Adventures in Japan – part 1

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Ever since I was young, I’ve wanted to go to Japan. I’ve always had a great love for Japanese culture, music, and food. So getting to finally experience it in person was incredible. I’ve watched lots of videos on things to see, good things to know, and helpful phrases for tourists. But the experience of being there was better than I had imagined. It actually rained most of the time I was there, so if the pictures appear a bit grey, that’s why 😉

Day 1

I arrived at Narita airport, cleared customs and immigration, then exchanged my money. Then it was time to take the train. I took the escalator downstairs and picked up my JR rail pass (which would be activated later). I also purchased a PASMO card. You can buy individual tickets for each trip, but it’s far easier to swipe your PASMO or SUICA card each time you need. You can also reload your card with more funds if they get low. I then asked the information desk which train I needed to take to get to Asakusa (the area I was staying in). She told me which train to take, which track I needed, and the arrival time.

The trip to Asakusa took about an hour. The train was completely silent, despite the fact that it filled up quickly. I got off at the right station, pulled out my map, and tried to figure out where to go. A friendly businessman saw me looking confused and pointed me in the right direction. If you see a police box, or koban, they’re also happy to help you out. I made it to the hostel, checked in, and spent the next hour or so making up my bed, unpacking, and unwinding. I wandered around a bit that evening, but was pretty tired and went to bed early.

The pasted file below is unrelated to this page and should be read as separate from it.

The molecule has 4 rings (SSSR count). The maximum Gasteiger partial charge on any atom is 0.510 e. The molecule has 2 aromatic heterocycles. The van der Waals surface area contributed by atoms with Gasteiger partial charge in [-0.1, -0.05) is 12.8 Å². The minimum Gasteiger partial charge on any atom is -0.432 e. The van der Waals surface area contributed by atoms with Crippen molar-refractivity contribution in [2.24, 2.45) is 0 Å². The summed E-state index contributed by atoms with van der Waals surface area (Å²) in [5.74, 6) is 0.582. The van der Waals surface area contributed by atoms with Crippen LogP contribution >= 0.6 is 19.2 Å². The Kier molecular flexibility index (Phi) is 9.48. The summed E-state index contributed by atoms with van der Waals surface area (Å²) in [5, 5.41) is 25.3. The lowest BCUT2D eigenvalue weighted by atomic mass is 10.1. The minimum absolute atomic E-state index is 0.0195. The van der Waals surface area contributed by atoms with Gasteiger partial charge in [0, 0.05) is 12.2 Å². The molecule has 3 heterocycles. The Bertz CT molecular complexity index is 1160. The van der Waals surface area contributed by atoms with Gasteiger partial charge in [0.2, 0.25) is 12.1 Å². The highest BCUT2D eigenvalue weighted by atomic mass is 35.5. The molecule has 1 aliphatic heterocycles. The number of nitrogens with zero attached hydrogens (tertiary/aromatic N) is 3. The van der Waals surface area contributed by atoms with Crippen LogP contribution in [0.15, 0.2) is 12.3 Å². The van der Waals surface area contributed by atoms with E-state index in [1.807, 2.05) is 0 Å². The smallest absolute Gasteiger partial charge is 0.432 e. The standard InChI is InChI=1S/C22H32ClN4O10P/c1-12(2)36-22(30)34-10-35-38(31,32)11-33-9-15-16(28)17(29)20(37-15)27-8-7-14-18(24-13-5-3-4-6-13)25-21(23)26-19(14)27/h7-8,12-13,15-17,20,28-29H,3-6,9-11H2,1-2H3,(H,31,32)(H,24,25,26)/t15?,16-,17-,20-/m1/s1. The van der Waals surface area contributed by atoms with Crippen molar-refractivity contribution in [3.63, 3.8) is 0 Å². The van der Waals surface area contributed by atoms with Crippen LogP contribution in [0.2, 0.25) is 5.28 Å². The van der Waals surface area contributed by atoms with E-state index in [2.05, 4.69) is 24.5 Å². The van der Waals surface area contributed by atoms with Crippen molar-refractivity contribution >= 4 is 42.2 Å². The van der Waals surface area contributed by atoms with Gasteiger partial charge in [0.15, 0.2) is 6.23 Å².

Day 2

I was still in recovery mode the next day, so I decided to stay in the area and explore Asakusa. I walked over to Senso-ji (the oldest temple in Tokyo). I started at the main gate and wandered down Nakamise-dori. It was full of vendors selling everything from kimono to freshly roasted chestnuts. People were milling around, taking photos, and enjoying the atmosphere. Many dressed up in rental kimono and were taking photos of themselves in front of the temple. Getting to soak in the atmosphere was amazing!

While I was there, a businessman asked if he could practice his English with me. I wasn’t in a hurry, so I agreed. He then gave me a guided tour of the temple, explaining some of the history and background of the area. I got to try omikuji (random fortunes) while I was there too. For 100 yen (about a dollar) you can take a small wooden box, shake it, then pull out a long wooden stick that has a symbol on it. You find the drawer with the corresponding symbol and pull out your fortune. I got a “normal/good” fortune on my first go. But if you draw a bad fortune, you’re supposed to tie it to a nearby rack so it won’t come true.

We parted ways and I continued exploring. I found a couple of other shrines nearby and a gluten-free bakery. I then walked to Sumida park, and sat quietly on a bench with a coffee, enjoying the view of the river. It was a lovely recovery day. The next day I planned to figure out the train system and head to Shibuya!

How was your weekend?

 

5 thoughts on “Adventures in Japan – part 1

    • Ally says:

      The streets are quite narrow, especially in residential areas. In more crowded places (shrines, temples, and shopping streets) there’s always a buzz of conversation, but I didn’t find it to be too overwhelming. I find the noise level in Canadian shopping malls to be far worse. However, you do encounter random shopkeepers shouting to those passing by, which is quite different.

      I was staying a block from a fairly busy street but never heard the street noise from my room. Even walking on the sidewalk, I never really noticed a lot of traffic noise. I imagine if you were closer to a busy highway, the noise would be greater.

      Hope that answers your question 🙂

      Liked by 1 person

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